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California: Richardson Poll Shows She Has Edge in Special

State Assemblywoman Laura Richardson (D) was leading in the race to replace the late Rep. Juanita Millender-McDonald (D) in the 37th district special election, though a significant percentage of voters remain undecided, according to a poll released Saturday by her campaign.

The survey of 400 likely voters, conducted June 5-7 by Fairbank, Maslin, Maullin & Associates, showed Richardson leading state Sen. Jenny Oropeza (D) 25 percent to 16 percent, with 35 percent undecided. Millender-McDonald’s daughter, Valerie McDonald (D), was third with 7 percent.

The poll’s margin of error was 4.9 points.

The special election is set for June 26, with the top vote-getter in each political party proceeding to an August runoff if the winner does not garner more than 50 percent of the vote.

However, the overwhelming Democratic lean of the district will virtually ensure that the Democrat who advances to the runoff wins that contest.

“Clearly Laura’s message about ending the war in Iraq and bringing our priorities back home to rebuild our communities, protect our schools and neighborhoods from gangs and providing high quality healthcare to all Americans is resonating with voters,” Richardson campaign consultant John Shallman said in a statement.

Richardson was scheduled to be in Washington, D.C., this morning for, among other things, a Capitol Hill fundraiser at Bullfeathers co-hosted by Democratic Reps. Maxine Waters (Calif.), G.K. Butterfield (N.C.), Al Green (Texas) and Edolphus Towns (N.Y.).

Nine of the candidates in the special election have committed to participate in a debate on Thursday evening at Cabrillo High School in Long Beach. The debate is co-sponsored by the Long Beach Democratic Club, Charter Communications, the cable TV franchise in Long Beach that will air the debate, and the Long Beach Post, an online publication.

— David M. Drucker

Showing Hand, Boehner to Host Goddard Event

House Minority Leader John Boehner (R-Ohio) will headline a Washington, D.C., fundraiser later this month for retired Air Force Maj. Gen. Rick Goddard (R), who is seeking to build a war chest for his campaign against Rep. Jim Marshall (D).

The event comes as former Rep. Mac Collins (R) still has not ruled out another run against Marshall and is a sign that Republican leaders are ready to stand solidly behind Goddard as the party’s preferred nominee against Marshall. GOP leaders have tried unsuccessfully to recruit Goddard to run in the past.

The June 21 event will take place from 5:30-7 p.m. at the Capitol Hill Club. Suggested contributions are $1,000 for political action committees and $500 for individuals.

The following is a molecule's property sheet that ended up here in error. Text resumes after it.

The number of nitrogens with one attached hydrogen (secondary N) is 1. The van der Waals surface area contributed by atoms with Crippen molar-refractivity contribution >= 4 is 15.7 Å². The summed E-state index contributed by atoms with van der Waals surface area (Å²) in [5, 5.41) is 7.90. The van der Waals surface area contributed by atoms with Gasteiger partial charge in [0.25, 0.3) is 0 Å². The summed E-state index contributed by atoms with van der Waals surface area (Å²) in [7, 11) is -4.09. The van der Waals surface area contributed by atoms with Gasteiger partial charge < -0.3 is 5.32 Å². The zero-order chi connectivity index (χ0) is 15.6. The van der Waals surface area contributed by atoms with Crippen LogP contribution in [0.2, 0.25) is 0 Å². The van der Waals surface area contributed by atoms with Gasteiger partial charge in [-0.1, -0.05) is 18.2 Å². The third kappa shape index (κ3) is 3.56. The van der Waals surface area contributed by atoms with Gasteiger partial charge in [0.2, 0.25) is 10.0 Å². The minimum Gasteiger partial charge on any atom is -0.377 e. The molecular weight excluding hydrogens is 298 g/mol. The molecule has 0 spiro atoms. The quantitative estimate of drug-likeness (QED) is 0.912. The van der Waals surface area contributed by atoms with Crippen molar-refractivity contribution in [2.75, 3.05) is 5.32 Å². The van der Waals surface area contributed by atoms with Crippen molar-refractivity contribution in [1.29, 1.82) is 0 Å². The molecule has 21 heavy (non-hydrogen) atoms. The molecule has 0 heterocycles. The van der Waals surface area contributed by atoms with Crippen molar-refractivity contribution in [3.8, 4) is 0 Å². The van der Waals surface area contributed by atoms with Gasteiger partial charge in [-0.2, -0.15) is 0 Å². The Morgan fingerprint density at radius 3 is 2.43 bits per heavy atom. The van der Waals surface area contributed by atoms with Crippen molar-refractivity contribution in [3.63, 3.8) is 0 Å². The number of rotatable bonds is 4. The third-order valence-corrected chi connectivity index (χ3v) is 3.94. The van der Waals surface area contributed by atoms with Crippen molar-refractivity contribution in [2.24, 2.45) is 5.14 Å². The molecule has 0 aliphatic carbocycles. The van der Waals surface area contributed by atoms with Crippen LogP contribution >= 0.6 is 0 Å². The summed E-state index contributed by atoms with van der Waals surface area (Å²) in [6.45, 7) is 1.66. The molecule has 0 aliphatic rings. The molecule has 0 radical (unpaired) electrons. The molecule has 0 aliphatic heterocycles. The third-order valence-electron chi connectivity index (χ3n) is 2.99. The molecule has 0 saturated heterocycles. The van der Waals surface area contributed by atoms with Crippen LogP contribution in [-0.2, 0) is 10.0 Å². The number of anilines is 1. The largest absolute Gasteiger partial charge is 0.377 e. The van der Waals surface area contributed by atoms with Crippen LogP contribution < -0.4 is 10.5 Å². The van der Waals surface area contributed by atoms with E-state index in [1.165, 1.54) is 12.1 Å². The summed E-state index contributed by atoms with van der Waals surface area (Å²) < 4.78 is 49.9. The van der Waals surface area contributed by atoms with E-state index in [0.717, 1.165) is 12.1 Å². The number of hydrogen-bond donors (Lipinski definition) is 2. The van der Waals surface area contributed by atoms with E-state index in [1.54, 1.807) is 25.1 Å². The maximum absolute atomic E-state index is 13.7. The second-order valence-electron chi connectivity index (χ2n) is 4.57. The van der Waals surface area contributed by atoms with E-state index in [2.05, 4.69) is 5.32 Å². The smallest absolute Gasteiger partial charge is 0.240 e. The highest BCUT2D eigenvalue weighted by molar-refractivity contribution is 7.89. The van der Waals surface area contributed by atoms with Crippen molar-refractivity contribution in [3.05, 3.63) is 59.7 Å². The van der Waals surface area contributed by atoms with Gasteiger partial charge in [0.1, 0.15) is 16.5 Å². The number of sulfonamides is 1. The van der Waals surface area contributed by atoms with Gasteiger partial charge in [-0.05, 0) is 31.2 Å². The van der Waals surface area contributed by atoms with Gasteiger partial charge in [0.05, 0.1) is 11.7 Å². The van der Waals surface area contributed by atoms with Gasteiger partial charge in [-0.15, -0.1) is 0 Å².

The race in the 8th district is expected to be a major battleground next fall. Marshall is a top target for Republicans after he won re-election in 2006 by less than 2,000 votes against Collins.

— Lauren W. Whittington

Iraq War Vet Will Enter Reynolds Race on June 26

Jonathan Powers (D), an Iraq War veteran who has run a war relief organization for Iraqi children since returning stateside in 2005, will formally announce on June 26 that he is challenging powerful five-term Rep. Tom Reynolds (R) in 2008.

Powers is filing paperwork for a Congressional bid and will launch his candidacy at Clarence Town Park in his hometown.

“I’m excited to begin a conversation with Western New York families about the real change we can create by restoring leadership and accountability that emphasizes competence and results,” Powers said in a statement released Friday evening. “Washington is broken. If we’re going to change Washington, we need to change who we send to Washington.”

After gliding to three easy victories, Reynolds had two close calls in 2004 and 2006 against wealthy factory owner Jack Davis, who switched parties to become a Democrat just so he could run against the Congressman.

Powers is not personally wealthy but has some experience raising money and, according to Democratic insiders, already has put together an aggressive fundraising plan. He is also almost 50 years younger than Davis.

— Josh Kurtz

Justice for Jefferson Calls Indicted Rep. ‘Scapegoat’

A group called Justice for Jefferson will hold a news conference Wednesday condemning the FBI and Justice Department for using indicted Rep. William Jefferson (D) as a “scapegoat.”

Noting that Jefferson easily won re-election in the New Orleans-based 2nd district last year, the group accused the law enforcement agencies of trying to influence last year’s election.

“These agencies have used their vast financial resources to manipulate the media,” the group claimed in a news release. “Remember that in 2006, the FBI, Justice Department and major local media determined that they would decide who represented our citizens in Congress.”